Knoxville Management Area
Due to its close proximity to the Sacramento and San Francisco Bay Area regions, and because of its varied terrain, Knoxville's 17,700 acres attract many off-highway vehicle (OHV) enthusiasts each year. The landscape is characterized by steep and rolling hills with the vegetation varying from scattered hardwoods and grasses to dense chaparral brush. California gray pine and Macnab cypress are also dispersed throughout the area. Of particular note, are unusual plant communities unique to the area's serpentine barrens, which are closed to vehicles to protect the delicate vegetation.
Other popular activities in the area include hunting, mountain bicycling, camping, and nature study. There is one developed campground, and an OHV staging area. Target shooting is not allowed at the Knoxville Recreation Area.
Lower Hunting Creek is located at the intersection of Dunnigan Hill Road and Hunting Creek Road at Hunting Creek, this developed campground has 5 sites with shade structures, vault toilet, trash cans, and 3 overflow campsites. There is no potable water at the site (bring your own drinking water). There are no fees and no reservations. Campsite availability is on a first-come, first-serve basis.
Cedar Creek, Cement Creek, and Pocock Creek are primitive camps with no facilities.
Firewood Gathering: Cutting or removing standing vegetation (live or dead), is strictly prohibited. Use only wood that is both dead AND down for firewood.
North OHV Staging Area: From north entrance take Dunnigan Hill Road approximately 3/4 mile to Round Mountain Road. Proceed west on Round Mountain Road approximately 1/4 mile to the staging area. Site has parking and vault toilet.
- All vehicles must be street licensed or have a current off-highway vehicle registration (green or red sticker)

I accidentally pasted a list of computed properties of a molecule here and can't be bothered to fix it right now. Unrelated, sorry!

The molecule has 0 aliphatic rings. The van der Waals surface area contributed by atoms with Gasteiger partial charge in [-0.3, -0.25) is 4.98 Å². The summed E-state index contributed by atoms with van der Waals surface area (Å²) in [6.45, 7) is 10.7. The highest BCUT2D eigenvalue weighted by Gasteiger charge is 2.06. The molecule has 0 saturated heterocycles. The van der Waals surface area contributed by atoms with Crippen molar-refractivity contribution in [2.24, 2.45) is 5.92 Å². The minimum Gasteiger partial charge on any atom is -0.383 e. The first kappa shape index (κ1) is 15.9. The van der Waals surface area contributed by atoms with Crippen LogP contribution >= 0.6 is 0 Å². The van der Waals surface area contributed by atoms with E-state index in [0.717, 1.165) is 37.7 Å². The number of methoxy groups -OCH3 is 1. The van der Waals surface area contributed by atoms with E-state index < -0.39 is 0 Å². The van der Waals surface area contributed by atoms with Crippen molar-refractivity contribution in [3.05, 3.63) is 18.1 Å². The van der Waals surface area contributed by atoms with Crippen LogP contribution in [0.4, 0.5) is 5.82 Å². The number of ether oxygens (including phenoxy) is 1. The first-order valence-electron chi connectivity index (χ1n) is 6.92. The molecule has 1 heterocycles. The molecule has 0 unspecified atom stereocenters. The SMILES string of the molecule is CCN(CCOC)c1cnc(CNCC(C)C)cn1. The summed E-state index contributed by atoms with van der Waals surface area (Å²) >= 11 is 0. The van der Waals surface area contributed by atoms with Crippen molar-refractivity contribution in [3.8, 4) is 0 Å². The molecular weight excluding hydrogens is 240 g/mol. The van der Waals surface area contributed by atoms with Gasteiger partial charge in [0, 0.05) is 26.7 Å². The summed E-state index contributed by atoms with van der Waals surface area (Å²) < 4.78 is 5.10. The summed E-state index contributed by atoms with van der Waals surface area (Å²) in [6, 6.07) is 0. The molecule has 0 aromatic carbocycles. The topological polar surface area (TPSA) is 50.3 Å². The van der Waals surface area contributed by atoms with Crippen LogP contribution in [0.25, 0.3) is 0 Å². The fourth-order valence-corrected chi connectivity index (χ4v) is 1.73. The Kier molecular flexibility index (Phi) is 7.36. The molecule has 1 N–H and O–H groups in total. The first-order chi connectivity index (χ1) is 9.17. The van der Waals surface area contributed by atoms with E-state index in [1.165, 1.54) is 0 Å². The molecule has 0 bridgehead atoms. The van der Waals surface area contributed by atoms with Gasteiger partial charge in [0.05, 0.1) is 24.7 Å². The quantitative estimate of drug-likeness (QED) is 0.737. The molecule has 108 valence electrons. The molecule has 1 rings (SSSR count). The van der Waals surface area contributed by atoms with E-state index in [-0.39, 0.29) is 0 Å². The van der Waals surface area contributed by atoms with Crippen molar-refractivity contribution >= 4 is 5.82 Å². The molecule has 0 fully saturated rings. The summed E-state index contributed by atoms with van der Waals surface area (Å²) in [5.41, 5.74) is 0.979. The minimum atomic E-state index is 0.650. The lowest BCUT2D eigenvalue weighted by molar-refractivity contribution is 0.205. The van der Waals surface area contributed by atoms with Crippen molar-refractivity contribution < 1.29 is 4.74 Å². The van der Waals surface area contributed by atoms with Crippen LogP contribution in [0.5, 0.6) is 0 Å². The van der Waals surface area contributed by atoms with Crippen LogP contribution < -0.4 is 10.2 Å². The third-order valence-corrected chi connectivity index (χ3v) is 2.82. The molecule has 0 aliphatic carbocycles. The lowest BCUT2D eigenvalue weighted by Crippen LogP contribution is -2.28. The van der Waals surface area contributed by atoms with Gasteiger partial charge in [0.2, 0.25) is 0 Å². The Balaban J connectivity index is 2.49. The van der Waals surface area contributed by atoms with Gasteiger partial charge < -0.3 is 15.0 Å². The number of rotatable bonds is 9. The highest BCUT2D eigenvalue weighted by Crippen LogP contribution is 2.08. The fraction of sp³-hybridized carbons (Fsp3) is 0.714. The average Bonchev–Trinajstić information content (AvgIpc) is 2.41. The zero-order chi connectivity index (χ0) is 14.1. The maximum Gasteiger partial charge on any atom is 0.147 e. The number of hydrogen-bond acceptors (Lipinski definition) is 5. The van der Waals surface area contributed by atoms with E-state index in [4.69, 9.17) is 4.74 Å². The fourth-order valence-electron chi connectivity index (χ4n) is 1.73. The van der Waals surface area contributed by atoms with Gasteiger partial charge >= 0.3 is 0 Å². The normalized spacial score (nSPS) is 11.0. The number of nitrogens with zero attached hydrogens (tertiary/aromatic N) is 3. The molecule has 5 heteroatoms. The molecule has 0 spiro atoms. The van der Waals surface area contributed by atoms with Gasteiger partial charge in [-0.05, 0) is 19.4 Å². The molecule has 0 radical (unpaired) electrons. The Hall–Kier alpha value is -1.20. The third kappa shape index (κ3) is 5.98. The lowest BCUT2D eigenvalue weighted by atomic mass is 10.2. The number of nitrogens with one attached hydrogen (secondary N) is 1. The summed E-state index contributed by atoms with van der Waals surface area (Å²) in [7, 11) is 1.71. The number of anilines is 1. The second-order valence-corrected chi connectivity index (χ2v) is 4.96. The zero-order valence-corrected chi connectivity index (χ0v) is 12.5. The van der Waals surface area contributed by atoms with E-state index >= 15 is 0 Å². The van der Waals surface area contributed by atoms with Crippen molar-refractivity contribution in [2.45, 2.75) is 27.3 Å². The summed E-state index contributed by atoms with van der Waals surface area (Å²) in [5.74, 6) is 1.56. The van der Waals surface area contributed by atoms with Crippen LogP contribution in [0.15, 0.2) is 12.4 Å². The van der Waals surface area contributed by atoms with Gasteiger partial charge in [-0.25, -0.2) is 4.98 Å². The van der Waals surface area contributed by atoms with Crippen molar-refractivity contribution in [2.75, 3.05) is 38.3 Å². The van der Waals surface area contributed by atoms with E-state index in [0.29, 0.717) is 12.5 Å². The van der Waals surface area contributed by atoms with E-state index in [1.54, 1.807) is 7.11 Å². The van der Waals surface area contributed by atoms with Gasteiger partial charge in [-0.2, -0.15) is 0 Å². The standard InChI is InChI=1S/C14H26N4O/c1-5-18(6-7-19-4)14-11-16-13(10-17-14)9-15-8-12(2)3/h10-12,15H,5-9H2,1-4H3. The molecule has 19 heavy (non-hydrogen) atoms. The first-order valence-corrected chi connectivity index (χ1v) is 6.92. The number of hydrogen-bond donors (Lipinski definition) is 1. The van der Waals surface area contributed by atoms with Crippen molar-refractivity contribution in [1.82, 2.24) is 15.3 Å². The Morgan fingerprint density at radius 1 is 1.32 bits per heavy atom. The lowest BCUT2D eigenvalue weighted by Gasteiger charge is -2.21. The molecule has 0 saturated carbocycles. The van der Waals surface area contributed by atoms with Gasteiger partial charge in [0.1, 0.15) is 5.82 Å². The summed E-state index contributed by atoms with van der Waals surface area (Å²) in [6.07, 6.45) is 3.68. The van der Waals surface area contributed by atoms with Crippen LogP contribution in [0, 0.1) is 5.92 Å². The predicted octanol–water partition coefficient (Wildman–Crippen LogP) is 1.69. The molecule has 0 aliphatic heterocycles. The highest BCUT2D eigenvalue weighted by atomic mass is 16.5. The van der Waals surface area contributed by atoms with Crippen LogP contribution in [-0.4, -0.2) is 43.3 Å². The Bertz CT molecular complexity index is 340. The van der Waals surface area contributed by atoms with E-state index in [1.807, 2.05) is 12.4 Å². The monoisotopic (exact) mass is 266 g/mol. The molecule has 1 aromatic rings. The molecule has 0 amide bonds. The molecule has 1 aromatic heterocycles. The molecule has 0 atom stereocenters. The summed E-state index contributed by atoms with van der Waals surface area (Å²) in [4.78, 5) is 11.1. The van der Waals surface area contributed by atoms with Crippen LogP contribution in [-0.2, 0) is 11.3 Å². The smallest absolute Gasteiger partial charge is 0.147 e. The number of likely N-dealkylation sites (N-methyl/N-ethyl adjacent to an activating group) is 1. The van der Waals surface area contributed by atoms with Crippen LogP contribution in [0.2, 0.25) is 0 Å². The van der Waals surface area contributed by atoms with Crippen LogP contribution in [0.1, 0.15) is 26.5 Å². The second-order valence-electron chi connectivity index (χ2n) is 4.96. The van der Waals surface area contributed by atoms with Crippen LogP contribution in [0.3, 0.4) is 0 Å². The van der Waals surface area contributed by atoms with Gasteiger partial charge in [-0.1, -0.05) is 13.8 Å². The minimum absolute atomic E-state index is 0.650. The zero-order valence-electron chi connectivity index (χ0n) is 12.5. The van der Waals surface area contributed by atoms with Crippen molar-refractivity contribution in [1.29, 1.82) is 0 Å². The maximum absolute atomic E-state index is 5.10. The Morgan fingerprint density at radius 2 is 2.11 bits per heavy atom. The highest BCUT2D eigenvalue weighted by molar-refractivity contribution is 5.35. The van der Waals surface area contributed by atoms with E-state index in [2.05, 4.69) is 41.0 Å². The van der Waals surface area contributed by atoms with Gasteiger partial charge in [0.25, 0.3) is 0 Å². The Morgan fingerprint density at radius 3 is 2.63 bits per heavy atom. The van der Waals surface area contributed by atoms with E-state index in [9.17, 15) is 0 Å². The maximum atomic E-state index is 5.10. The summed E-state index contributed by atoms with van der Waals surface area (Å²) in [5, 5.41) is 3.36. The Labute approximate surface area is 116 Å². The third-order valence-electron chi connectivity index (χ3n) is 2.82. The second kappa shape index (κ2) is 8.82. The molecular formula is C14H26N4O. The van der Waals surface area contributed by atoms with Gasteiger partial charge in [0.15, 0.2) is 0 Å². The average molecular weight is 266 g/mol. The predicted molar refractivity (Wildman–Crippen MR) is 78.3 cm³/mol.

- All vehicles must be equipped with a properly installed muffler and a U.S. Forest Service approved spark arrester.
- All-Terrain Vehicle (ATV) operators must wear a D.O.T. approved safety helmet. No operator of an all-terrain vehicle may carry a passenger when operating on public lands. However, the operator of an all-terrain vehicle, that is designed for operation off of the highway by an operator with no more than one passenger, may carry a passenger when operating on public lands. (CVC 38506).
- Please respect our neighbors and stay out of private land.
- All roads and trails in the area have two-way traffic. Be alert and always stay to the right-hand side.
- Please stay on designated trails. Avoid cutting switchbacks or driving through stream bottoms and wet meadows. Devilheads Road is a county road, therefore only street licensed vehicles are permitted.
- This area is open to hunting year round. Be extremely cautious when riding during peak hunting seasons.
From the town of Lower Lake go east on Morgan Valley Road 13 miles to the north entrance to Knoxville at Dunnigan Hill Road (this access not recommended for two-wheel drive vehicles beyond Round Mountain Road). Continue three miles further on Morgan Valley Road for the south entrance to Knoxville at the intersection with Devilhead Road (southeast of the McLaughlin Mine crushing plant). There are BLM signs at both entrances. OR - From Napa, take the Lake Berryessa Road (hugs the west side of the lake). After crossing Putah Creek, it is approximately 17 miles to the Devilhead Road entrance, and 20 miles to the Dunnigan Hill Road entrance. OR - From St. Helena, take Pope Valley Road to Pope Creek Road. Take a left at the Lake Berryessa-Knoxville Road. It is approximately 17 miles to the Devilhead Road entrance, and 20 miles to the Dunnigan Hill Road entrance. CAUTION: There are 4-5 lower water crossings located on the Lake Berryessa-Knoxville Road north of Lake Berryessa that may restrict access to the Knoxville entrances from the south.